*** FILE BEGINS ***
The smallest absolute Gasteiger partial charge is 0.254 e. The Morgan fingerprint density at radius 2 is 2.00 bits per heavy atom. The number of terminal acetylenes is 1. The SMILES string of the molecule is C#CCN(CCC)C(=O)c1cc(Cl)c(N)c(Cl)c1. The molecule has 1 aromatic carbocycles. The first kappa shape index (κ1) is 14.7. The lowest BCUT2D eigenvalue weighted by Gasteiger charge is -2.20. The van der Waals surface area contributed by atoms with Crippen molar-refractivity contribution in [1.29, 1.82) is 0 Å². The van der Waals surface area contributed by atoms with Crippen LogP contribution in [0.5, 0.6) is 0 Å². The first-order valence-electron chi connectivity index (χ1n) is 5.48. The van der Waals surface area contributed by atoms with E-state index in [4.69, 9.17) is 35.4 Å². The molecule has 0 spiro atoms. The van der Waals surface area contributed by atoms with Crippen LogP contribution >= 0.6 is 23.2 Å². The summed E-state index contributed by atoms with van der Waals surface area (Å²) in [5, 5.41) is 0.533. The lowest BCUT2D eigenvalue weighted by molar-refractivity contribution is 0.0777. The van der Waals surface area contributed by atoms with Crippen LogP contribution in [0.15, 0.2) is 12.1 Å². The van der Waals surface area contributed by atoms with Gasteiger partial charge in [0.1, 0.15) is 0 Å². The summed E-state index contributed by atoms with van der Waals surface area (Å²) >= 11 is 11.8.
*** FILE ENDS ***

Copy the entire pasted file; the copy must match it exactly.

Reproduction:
The smallest absolute Gasteiger partial charge is 0.254 e. The Morgan fingerprint density at radius 2 is 2.00 bits per heavy atom. The number of terminal acetylenes is 1. The SMILES string of the molecule is C#CCN(CCC)C(=O)c1cc(Cl)c(N)c(Cl)c1. The molecule has 1 aromatic carbocycles. The first kappa shape index (κ1) is 14.7. The lowest BCUT2D eigenvalue weighted by Gasteiger charge is -2.20. The van der Waals surface area contributed by atoms with Crippen molar-refractivity contribution in [1.29, 1.82) is 0 Å². The van der Waals surface area contributed by atoms with Crippen LogP contribution in [0.5, 0.6) is 0 Å². The first-order valence-electron chi connectivity index (χ1n) is 5.48. The van der Waals surface area contributed by atoms with E-state index in [4.69, 9.17) is 35.4 Å². The molecule has 0 spiro atoms. The van der Waals surface area contributed by atoms with Crippen LogP contribution >= 0.6 is 23.2 Å². The summed E-state index contributed by atoms with van der Waals surface area (Å²) in [5, 5.41) is 0.533. The lowest BCUT2D eigenvalue weighted by molar-refractivity contribution is 0.0777. The van der Waals surface area contributed by atoms with Crippen LogP contribution in [0.15, 0.2) is 12.1 Å². The van der Waals surface area contributed by atoms with Gasteiger partial charge in [0.1, 0.15) is 0 Å². The summed E-state index contributed by atoms with van der Waals surface area (Å²) >= 11 is 11.8.